• Dependent Students: Have your parents considered taking out a Federal PLUS Loan? A PLUS loan, has a fixed interest rate and payment can be deferred Were your parents denied a PLUS loan? If your parents apply for a PLUS loan and are denied, you may be eligible for an increased amount of Unsubsidized Federal Direct Loan. See Loan Limits and Terms.

  • Have you sought any scholarships that might offset your educational costs? Scholarships represent grant money — money that you do not have to pay back to an institution. Applying for scholarships as you enter the college search process is a good way of taking care of excess expenses, such as tuition that remains to be paid after Federal Loans and Grants along with institutional aid have been maxed out.

  • Please consider the option of allowing the College to receive your loan funds via Electronic Transfer of Funds (EFT), as it will ease disbursement, and allow you to access your funds quickly.

If you choose to borrow an alternative loan to pay for college, then make sure you are well prepared. Below are a few questions to consider when choosing an alternative lender:

  • What is the interest rate? Keep in mind that this can change.

  • Is a co-signer/co-borrower required? Even if one is not, having someone such as a parent co-sign/co-borrow your loan with you can lower interest rates and application fees.

  • Are there application fees?

    If you have decided on taking out an alternative loan and have prepared questions, the next step is to choose a lender. Below you will find a list of lenders used by Bryn Mawr students over the past three years:

Bryn Mawr College partners with the Posse Foundation to award a limited number of full tuition scholarships to selected incoming students from the Boston, MA and Houston, TX areas regardless  of need. To apply for a Posse Scholarship, a student must be from the Boston, MA or Houston, TX areas and go through the Posse Foundation’s selection process. The Posse Foundation identifies, recruits and trains youth leaders from urban public high schools to form multi-cultural Posses. Responsibility for final selection is shared by Bryn Mawr College and the Posse Foundation. Posse Scholarships are awarded for a maximum of eight terms. To receive these scholarship funds, Posse students must complete the financial aid application requirements. See the section “Forms  Required  to Apply for Financial Aid.”

The Yellow Ribbon GI Education Enhancement Program is a provision of the Post-9/11 Veterans Educational Assistance Act of 2008. It is a supplement to the “Post GI Bill Benefit in Pennsylvania” also known as Chapter #33 and expands veterans’ higher-education benefits, together paying the majority, if not all, of tuition and fees for participating students. Students applying to Bryn Mawr may also be eligible for additional aid beyond the VA benefit.

All VA benefits, including housing allowances and book stipends sent directly to the student will be considered resources before Bryn Mawr Grant eligibility is calculated. Eligible students admitted to degree programs in Bryn Mawr’s undergraduate college will be able to take advantage of this benefit pending College approval for the 2016-2017 school year. For more information log onto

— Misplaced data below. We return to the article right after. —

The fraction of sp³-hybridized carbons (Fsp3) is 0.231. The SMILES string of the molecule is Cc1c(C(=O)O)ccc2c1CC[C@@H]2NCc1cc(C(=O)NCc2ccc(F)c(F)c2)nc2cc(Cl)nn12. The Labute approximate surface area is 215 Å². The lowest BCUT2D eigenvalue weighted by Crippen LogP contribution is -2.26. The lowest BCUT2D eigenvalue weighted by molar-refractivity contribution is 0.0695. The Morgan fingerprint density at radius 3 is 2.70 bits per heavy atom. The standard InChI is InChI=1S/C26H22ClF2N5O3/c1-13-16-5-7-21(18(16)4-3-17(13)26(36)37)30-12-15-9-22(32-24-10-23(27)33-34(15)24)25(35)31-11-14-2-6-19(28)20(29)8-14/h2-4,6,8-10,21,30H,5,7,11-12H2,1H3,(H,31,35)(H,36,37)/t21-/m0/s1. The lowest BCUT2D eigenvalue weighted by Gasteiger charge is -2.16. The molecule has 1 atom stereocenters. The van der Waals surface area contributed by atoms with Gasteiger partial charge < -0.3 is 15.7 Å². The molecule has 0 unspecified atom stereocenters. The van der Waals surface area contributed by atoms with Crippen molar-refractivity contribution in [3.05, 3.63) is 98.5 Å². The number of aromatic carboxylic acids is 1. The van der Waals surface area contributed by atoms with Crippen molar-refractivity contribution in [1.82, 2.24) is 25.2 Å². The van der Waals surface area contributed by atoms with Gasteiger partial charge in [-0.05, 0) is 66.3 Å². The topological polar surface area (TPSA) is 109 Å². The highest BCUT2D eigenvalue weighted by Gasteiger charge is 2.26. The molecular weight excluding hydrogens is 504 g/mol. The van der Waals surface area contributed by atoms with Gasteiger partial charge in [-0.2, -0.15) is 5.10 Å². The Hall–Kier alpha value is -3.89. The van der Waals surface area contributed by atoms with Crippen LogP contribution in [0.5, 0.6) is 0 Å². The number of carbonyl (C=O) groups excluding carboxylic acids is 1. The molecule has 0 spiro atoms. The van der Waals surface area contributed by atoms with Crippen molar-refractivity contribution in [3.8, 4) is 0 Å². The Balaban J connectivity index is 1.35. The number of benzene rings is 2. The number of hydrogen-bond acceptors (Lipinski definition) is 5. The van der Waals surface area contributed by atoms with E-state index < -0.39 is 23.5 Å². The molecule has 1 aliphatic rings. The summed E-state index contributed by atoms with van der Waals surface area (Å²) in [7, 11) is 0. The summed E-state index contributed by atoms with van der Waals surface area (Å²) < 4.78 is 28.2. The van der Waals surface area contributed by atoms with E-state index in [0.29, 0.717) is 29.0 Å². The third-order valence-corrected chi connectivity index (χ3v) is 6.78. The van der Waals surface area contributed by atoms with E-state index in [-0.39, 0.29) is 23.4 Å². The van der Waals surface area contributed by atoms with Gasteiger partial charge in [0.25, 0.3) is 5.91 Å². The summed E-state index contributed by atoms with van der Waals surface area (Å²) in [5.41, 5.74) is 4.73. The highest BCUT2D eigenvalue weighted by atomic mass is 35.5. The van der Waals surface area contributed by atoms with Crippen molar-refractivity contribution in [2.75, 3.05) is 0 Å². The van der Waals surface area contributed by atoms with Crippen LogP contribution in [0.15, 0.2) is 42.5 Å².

The College awards Federal Work Study on the basis of need from federal funds allocated to Bryn Mawr. Eligible students may earn up to a specified amount through part-time employment. Wages are paid, in part, by the federal subsidy. The median award is $2,000. Maximum earning potential is contingent on the availability of jobs and scheduling.  Please refer to the “Student Employment” section of the handbook.

The Career and Civic Engagement Center receives and maintains part-time and temporary job postings from the local and Philadelphia communities. Child care, yard work, office work, sales, catering, computer user services, house and/or pet sitting, copy editing, research, and tutoring are examples of jobs posted on a regular basis. Interested students should visit Career Planning.

Students awarded need-based Federal Work Study or Campus Employment may work on campus to earn money to cover the costs of books, supplies and personal expenses. Students’ maximum earning potential is contingent on availability of jobs and scheduling. Earnings are paid directly to students on a bi-weekly basis and are not credited to student billing accounts. Current College policy requires that all first year students work with the dining services department.

First year students will receive information about this opportunity during the summer in a mailing from the Dean’s Office. The Student Employment Office serves as a resource for students who need assistance finding and maintaining jobs on campus. Contact information for the Student Employment Office can be found at

Students who have not been previously employed at the College or who have had not worked at the College in more than two years, must complete an I-9 form before they can be hired. Students will be required to show the following documentation for the I-9:

  • One document that establishes both identity and employment authorization such as a U.S. Passport, Permanent Resident Card, Alien Registration Card, foreign passport with I-551 stamp.


  • One document that establishes identity such as a driver’s license, state ID card, voter’s registration card, military dependent’s ID card.


• One document that establishes employment authorization such as: SS Card, birth certificate, U.S. Citizen Card, employment authorization document issued by the Department of Homeland Security.

For a complete list of acceptable I-9 documents please contact the Human Resources Office at 610-526-5261 or the Student Employment Office at 610-526-7941.

Certified copies of birth certificates are acceptable.

All other documents must be original.